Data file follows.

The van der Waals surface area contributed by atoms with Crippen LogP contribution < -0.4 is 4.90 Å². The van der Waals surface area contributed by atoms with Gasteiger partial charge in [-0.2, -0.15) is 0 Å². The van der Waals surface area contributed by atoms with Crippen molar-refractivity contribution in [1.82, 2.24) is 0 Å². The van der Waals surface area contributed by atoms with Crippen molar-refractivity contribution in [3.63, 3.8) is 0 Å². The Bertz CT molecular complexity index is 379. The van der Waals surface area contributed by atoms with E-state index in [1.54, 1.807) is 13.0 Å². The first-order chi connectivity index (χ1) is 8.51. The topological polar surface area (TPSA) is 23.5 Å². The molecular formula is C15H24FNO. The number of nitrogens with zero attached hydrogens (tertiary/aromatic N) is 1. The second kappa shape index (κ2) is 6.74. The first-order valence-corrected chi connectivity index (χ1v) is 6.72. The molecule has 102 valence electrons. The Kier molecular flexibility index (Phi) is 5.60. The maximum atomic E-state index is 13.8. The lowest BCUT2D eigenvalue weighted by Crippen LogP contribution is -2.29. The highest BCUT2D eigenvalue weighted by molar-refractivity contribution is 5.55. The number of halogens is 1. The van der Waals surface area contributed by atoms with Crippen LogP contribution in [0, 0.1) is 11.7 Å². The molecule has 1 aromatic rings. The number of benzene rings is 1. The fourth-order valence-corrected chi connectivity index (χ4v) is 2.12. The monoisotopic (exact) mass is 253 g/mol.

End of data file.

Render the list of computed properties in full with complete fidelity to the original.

The van der Waals surface area contributed by atoms with Crippen LogP contribution < -0.4 is 4.90 Å². The van der Waals surface area contributed by atoms with Gasteiger partial charge in [-0.2, -0.15) is 0 Å². The van der Waals surface area contributed by atoms with Crippen molar-refractivity contribution in [1.82, 2.24) is 0 Å². The van der Waals surface area contributed by atoms with Crippen molar-refractivity contribution in [3.63, 3.8) is 0 Å². The Bertz CT molecular complexity index is 379. The van der Waals surface area contributed by atoms with E-state index in [1.54, 1.807) is 13.0 Å². The first-order chi connectivity index (χ1) is 8.51. The topological polar surface area (TPSA) is 23.5 Å². The molecular formula is C15H24FNO. The number of nitrogens with zero attached hydrogens (tertiary/aromatic N) is 1. The second kappa shape index (κ2) is 6.74. The first-order valence-corrected chi connectivity index (χ1v) is 6.72. The molecule has 102 valence electrons. The Kier molecular flexibility index (Phi) is 5.60. The maximum atomic E-state index is 13.8. The lowest BCUT2D eigenvalue weighted by Crippen LogP contribution is -2.29. The highest BCUT2D eigenvalue weighted by molar-refractivity contribution is 5.55. The number of halogens is 1. The van der Waals surface area contributed by atoms with Crippen LogP contribution in [0, 0.1) is 11.7 Å². The molecule has 1 aromatic rings. The number of benzene rings is 1. The fourth-order valence-corrected chi connectivity index (χ4v) is 2.12. The monoisotopic (exact) mass is 253 g/mol.